The Focus Tool: Attend, Avoid, Access

If you are feeling distracted and like you need to get focused, you need the right tool to help your brain work better. You need to rewire your brain back to how it is supposed to work.

By default, our brains don’t function in the most useful way possible. We fall into old patterns, begin worrying, and fear sets in. If you’ve ever talked yourself out of doing your work, you know this is true…

The focus tool works like this:

  1. Attend – you attend to, or focus your attention on something super specific
  2. Avoid – you deliberately avoid doing other things
  3. Access – you access the relevant information to make progress

1. Attend to a specific result

Attention and attendance are closely related. Attending is about showing up. Whatever it is that you are trying to do or accomplish, you must attend to what that is. In other words, you have to go to that place in your brain. It is easy for us to attend to the WRONG things and be driven by what is in front of our face or what is bothering us. But if we want to accomplish our big goals, we have to go to that space.

2. Avoid distractions

To keep our attention fixed, we must actively avoid information and activities that are not relevant to the goal. In other words, we must make a decision to say “no” to interruptions and other “emergencies” that show up. If you don’t decide ahead of time to actively avoid anything that’s not directly related to the result we are working on, we will get caught up in whatever someone else is deciding is important.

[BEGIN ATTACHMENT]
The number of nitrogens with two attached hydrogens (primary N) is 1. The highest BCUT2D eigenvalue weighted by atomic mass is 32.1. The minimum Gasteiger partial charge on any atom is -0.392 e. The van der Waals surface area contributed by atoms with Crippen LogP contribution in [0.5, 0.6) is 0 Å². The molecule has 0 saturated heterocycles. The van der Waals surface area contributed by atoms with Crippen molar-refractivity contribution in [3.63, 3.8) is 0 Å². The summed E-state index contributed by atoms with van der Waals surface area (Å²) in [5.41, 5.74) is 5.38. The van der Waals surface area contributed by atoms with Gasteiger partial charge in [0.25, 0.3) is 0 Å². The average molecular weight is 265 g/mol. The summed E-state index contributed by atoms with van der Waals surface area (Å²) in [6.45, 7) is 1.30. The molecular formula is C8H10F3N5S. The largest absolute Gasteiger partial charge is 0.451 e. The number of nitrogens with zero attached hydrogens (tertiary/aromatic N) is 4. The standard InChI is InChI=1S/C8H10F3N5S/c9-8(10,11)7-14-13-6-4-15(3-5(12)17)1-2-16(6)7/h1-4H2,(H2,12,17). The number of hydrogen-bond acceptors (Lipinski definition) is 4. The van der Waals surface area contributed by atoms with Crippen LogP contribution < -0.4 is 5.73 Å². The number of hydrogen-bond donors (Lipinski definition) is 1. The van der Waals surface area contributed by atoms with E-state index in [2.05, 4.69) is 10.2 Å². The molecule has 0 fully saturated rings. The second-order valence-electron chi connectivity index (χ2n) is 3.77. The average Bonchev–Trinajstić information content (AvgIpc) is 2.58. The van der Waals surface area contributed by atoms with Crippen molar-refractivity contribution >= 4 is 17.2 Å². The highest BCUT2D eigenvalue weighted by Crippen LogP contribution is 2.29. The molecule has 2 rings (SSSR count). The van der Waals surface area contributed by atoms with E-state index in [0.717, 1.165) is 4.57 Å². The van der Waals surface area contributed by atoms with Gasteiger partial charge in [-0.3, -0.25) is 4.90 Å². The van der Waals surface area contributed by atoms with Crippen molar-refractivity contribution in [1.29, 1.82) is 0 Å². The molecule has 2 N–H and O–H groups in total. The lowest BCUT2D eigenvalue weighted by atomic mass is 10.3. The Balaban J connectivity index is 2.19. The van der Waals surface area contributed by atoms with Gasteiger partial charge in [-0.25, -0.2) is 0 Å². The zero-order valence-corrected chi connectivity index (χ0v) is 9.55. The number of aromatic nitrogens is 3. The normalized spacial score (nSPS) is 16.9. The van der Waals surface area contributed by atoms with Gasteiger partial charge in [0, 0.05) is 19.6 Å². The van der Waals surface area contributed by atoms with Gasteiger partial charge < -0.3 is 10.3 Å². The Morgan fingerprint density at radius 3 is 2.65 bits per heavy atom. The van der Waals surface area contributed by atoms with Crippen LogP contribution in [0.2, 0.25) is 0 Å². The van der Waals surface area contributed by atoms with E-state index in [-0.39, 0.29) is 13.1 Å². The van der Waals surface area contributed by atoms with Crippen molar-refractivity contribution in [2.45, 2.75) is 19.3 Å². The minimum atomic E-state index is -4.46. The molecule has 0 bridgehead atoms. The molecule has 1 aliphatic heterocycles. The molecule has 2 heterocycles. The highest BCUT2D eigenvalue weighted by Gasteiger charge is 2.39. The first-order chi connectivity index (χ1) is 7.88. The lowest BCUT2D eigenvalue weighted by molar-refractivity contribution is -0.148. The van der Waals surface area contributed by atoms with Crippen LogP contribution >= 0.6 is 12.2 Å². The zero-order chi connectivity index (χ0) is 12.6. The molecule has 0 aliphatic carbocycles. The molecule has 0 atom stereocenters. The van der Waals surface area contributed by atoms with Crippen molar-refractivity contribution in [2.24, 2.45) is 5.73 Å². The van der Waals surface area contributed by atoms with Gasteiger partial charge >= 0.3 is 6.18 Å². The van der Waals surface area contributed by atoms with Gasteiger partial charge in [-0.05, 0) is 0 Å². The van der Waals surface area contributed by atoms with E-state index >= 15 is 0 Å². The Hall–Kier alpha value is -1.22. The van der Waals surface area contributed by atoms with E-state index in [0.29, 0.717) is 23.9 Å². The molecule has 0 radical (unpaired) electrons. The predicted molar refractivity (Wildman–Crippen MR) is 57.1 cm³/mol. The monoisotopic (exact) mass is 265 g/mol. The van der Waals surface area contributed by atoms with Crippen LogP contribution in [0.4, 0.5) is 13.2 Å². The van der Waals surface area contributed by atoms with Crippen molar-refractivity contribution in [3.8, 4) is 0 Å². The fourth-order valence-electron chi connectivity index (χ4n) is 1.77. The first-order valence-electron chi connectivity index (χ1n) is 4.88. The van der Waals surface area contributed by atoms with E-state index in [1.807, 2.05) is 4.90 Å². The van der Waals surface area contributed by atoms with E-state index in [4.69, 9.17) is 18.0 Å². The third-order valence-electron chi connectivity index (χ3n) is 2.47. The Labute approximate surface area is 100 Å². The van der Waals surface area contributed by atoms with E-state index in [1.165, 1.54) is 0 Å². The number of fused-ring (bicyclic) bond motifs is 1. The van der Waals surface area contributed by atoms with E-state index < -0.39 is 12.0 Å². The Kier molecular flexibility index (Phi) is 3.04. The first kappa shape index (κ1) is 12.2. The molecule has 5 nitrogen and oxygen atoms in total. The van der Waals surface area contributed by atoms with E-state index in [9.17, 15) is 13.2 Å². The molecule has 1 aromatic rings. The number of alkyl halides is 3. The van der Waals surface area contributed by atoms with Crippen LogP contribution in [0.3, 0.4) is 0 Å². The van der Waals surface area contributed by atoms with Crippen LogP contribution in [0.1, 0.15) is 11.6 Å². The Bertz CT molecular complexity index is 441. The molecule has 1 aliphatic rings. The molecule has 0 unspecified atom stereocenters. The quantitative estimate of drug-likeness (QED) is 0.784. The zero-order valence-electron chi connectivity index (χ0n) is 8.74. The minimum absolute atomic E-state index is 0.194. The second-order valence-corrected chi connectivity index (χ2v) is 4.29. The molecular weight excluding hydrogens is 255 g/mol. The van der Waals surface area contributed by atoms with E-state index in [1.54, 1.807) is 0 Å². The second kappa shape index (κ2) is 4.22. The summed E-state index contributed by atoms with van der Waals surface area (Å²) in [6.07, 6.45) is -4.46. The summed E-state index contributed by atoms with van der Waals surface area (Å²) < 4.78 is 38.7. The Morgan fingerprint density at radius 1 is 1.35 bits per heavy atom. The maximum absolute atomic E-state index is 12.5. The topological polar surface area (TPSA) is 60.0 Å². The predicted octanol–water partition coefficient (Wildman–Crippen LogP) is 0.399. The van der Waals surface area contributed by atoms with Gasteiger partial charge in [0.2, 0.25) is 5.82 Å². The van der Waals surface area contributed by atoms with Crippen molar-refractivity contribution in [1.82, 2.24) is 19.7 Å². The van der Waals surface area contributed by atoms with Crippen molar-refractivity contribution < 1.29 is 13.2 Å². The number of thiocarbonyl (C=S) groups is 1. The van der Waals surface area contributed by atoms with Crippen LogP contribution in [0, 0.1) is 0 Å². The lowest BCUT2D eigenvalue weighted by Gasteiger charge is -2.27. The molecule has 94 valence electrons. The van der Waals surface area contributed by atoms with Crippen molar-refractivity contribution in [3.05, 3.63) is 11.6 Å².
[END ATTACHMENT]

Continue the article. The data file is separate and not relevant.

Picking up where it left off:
On the practical side, this means closing your email application and not checking it for hours. It means leaving your phone in a different room with the ringer OFF. It means isolating yourself from activities and conversations that will pull you off track.

3. Access key info

The third part is to access the relevant information to make progress. In front of your face or at the top of your mind, you must remember or access what is going to help you keep going.

Some of us work well with a deadline to motivate us. “Access” in this context looks like keeping that deadline front and center while we work on the project.

Some us work well with some kind of visual prompt. “Access” in this context looks like having a real picture of what you’re trying to create in front of you while you work.

Brain science: executive functions aren’t default

This is my take on how psychologists and neuroscientists talk about how the brain works. Henry Cloud uses the terms attend, inhibit, remember to describe the same thing. The key is to remember that our brains naturally deviate to a “fear” mindset where we are not operating at our best.